Ford considers diesel, hybrid and electric versions of new Mustang

At the unveiling of the 2015 Ford Mustang, powertrain chief Bob Fascetti said the company is considering green versions of the model including diesel, hybrid and even electric versions. Could Ford transform the muscle-car industry forever?  

John Gress/Reuters/File
A Mustang badge is seen on Gail Wise's Skylight Blue 1964 1/2 Ford Mustang in Park Ridge, Illinois. Gail Wise made the first known retail purchase of a Mustang in 1964. The 2015 anniversary model was announced last week and the company is considering diesel, hybrid and electric versions of the model.

Someday, muscle-car enthusiasts might brag about kilowatts, not horsepower.

Future versions of the 2015 Ford Mustang, which was revealed last week, might possibly get diesel, hybrid, and even electric powertrains.

At the car's unveiling, Ford global powertrain chief Bob Fascetti told GoAuto that the Blue Oval is pondering all of these options, in an effort to make the Mustang greener.

Fascetti did not divulge any specifics, only saying that improving fuel economy is a priority and that Ford is looking at all available options to accomplish that goal. 

He also didn't say whether the company planned to replace the Mustang's six-speed automatic transmission (a six-speed manual is also available) with one of the new nine- or ten-speed automatics Ford developed with General Motors.

These transmissions are expected to make their way into production vehicles in the next three years, and should significantly improve fuel economy.

The 2015 Ford Mustang will also be available with a new 2.3-liter EcoBoost turbocharged four-cylinder engine, which should offer improved fuel economy or--at least--less-inefficient performance.

The EcoBoost is the first four-cylinder Mustang engine since a 105-horsepower 2.3-liter four that was dropped after the 1993 model year.

Thanks to modern technology and a turbocharger, the EcoBoost makes much more power from the same displacement: Preliminary figures are 305 hp and 300 pound-feet of torque.

The EcoBoost is actually the Mustang's mid-level engine, splitting the difference between a 3.7-liter V-6 that will produce at least 300 hp and 270 lb-ft, and a 5.0-liter V-8 with at least 420 hp and 390 lb-ft.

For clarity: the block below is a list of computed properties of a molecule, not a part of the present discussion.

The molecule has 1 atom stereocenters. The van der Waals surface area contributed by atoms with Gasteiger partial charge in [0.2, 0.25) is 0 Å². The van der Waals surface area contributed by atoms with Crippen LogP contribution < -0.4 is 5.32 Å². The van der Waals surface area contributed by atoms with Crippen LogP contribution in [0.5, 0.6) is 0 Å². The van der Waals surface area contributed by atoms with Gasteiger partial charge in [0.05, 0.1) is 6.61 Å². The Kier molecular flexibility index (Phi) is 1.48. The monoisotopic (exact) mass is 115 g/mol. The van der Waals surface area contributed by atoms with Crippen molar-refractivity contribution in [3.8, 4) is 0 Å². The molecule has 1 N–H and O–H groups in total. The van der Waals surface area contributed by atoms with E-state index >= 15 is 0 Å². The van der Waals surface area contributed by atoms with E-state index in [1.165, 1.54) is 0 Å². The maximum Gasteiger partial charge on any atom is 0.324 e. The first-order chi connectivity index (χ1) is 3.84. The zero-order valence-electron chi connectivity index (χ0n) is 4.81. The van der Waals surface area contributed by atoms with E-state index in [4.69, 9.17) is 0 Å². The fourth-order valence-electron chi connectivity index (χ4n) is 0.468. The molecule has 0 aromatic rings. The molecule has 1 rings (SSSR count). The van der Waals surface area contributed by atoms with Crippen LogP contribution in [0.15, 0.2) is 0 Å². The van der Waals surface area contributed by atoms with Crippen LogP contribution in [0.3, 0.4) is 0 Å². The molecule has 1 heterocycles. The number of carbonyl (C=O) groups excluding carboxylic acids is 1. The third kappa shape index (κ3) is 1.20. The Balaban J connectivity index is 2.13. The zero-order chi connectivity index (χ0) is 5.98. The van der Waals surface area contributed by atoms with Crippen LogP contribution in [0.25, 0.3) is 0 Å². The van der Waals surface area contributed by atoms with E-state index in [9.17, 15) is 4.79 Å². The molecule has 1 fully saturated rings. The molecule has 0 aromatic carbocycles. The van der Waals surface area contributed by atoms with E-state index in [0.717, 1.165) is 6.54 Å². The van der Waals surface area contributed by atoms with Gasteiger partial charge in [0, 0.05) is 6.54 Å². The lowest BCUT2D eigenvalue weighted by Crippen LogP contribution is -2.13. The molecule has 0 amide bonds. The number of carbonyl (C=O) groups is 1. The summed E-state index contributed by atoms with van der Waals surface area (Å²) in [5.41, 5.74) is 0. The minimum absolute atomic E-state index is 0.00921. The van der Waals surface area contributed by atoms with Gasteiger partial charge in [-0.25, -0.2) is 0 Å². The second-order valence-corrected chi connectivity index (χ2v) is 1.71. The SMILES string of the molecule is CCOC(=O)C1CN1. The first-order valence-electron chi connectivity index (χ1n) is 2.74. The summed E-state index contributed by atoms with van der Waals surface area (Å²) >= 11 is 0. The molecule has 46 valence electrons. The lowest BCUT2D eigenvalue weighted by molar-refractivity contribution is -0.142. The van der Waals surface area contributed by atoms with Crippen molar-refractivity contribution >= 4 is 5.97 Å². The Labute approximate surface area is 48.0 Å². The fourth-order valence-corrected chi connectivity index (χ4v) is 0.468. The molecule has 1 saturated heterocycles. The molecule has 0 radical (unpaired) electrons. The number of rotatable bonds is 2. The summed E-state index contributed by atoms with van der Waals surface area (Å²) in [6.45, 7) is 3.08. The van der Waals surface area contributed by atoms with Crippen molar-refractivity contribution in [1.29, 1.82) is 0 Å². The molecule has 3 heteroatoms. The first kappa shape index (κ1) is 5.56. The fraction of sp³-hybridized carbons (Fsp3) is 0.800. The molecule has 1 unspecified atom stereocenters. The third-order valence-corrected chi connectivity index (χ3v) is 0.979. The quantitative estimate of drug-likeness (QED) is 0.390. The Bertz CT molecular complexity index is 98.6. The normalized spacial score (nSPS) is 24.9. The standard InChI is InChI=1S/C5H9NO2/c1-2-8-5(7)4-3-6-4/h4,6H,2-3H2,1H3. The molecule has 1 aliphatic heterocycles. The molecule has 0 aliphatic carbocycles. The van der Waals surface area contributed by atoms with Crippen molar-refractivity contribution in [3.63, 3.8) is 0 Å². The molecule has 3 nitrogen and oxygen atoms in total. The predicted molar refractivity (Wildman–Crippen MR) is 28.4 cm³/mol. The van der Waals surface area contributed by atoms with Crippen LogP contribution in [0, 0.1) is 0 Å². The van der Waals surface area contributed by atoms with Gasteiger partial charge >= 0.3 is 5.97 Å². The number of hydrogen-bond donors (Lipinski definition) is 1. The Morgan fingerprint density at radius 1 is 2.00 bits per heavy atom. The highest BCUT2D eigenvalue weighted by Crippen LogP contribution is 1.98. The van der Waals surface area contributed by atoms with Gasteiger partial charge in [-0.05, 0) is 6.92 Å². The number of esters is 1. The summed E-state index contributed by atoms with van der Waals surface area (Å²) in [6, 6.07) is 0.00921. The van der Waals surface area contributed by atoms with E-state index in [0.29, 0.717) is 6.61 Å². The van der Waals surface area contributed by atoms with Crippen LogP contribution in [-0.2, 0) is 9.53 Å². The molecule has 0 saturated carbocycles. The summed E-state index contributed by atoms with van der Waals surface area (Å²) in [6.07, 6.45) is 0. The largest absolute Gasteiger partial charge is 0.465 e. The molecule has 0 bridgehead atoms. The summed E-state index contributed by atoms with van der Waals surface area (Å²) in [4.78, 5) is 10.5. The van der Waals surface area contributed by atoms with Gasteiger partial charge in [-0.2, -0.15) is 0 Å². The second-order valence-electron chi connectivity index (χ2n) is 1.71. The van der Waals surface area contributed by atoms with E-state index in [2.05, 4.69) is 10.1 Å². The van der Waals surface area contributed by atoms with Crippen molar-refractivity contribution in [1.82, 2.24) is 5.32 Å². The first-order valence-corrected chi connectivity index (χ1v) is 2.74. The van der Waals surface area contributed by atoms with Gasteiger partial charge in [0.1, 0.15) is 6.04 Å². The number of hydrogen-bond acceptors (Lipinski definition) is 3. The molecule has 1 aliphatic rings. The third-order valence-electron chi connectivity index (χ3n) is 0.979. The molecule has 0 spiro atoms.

While the Mustang isn't a green car, these measures should improve its EPA fuel-economy ratings and help Ford achieve Corporate Average Fuel Economy (CAFE) targets.

Still, a diesel, hybrid, or electric Mustang might be a hard pill to swallow for the car's fans.

Would such a car be appealing to you? Or should a Mustang stick to internal combustion only?

You've read  of  free articles. Subscribe to continue.

Dear Reader,

About a year ago, I happened upon this statement about the Monitor in the Harvard Business Review – under the charming heading of “do things that don’t interest you”:

“Many things that end up” being meaningful, writes social scientist Joseph Grenny, “have come from conference workshops, articles, or online videos that began as a chore and ended with an insight. My work in Kenya, for example, was heavily influenced by a Christian Science Monitor article I had forced myself to read 10 years earlier. Sometimes, we call things ‘boring’ simply because they lie outside the box we are currently in.”

If you were to come up with a punchline to a joke about the Monitor, that would probably be it. We’re seen as being global, fair, insightful, and perhaps a bit too earnest. We’re the bran muffin of journalism.

But you know what? We change lives. And I’m going to argue that we change lives precisely because we force open that too-small box that most human beings think they live in.

The Monitor is a peculiar little publication that’s hard for the world to figure out. We’re run by a church, but we’re not only for church members and we’re not about converting people. We’re known as being fair even as the world becomes as polarized as at any time since the newspaper’s founding in 1908.

We have a mission beyond circulation, we want to bridge divides. We’re about kicking down the door of thought everywhere and saying, “You are bigger and more capable than you realize. And we can prove it.”

If you’re looking for bran muffin journalism, you can subscribe to the Monitor for $15. You’ll get the Monitor Weekly magazine, the Monitor Daily email, and unlimited access to CSMonitor.com.